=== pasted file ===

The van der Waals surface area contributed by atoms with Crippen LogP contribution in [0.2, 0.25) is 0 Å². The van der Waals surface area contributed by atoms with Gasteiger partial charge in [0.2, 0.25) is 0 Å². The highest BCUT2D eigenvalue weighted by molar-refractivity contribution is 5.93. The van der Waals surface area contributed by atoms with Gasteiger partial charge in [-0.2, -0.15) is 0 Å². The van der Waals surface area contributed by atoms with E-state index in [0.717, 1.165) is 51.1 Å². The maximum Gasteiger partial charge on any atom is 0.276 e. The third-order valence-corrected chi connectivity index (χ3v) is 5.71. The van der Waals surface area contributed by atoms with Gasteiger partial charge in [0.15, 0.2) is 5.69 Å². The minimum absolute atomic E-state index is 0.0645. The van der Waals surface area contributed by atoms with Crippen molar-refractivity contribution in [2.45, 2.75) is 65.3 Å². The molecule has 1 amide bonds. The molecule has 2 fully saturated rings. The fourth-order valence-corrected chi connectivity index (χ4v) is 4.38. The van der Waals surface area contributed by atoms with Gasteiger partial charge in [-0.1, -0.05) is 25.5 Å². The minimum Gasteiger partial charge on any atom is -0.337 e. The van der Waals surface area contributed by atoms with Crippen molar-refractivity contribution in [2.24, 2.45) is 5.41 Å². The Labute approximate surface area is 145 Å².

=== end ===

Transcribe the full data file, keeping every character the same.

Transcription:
The van der Waals surface area contributed by atoms with Crippen LogP contribution in [0.2, 0.25) is 0 Å². The van der Waals surface area contributed by atoms with Gasteiger partial charge in [0.2, 0.25) is 0 Å². The highest BCUT2D eigenvalue weighted by molar-refractivity contribution is 5.93. The van der Waals surface area contributed by atoms with Gasteiger partial charge in [-0.2, -0.15) is 0 Å². The van der Waals surface area contributed by atoms with E-state index in [0.717, 1.165) is 51.1 Å². The maximum Gasteiger partial charge on any atom is 0.276 e. The third-order valence-corrected chi connectivity index (χ3v) is 5.71. The van der Waals surface area contributed by atoms with Gasteiger partial charge in [0.15, 0.2) is 5.69 Å². The minimum absolute atomic E-state index is 0.0645. The van der Waals surface area contributed by atoms with Crippen molar-refractivity contribution in [2.45, 2.75) is 65.3 Å². The molecule has 1 amide bonds. The molecule has 2 fully saturated rings. The fourth-order valence-corrected chi connectivity index (χ4v) is 4.38. The van der Waals surface area contributed by atoms with Gasteiger partial charge in [-0.1, -0.05) is 25.5 Å². The minimum Gasteiger partial charge on any atom is -0.337 e. The van der Waals surface area contributed by atoms with Crippen molar-refractivity contribution in [2.24, 2.45) is 5.41 Å². The Labute approximate surface area is 145 Å².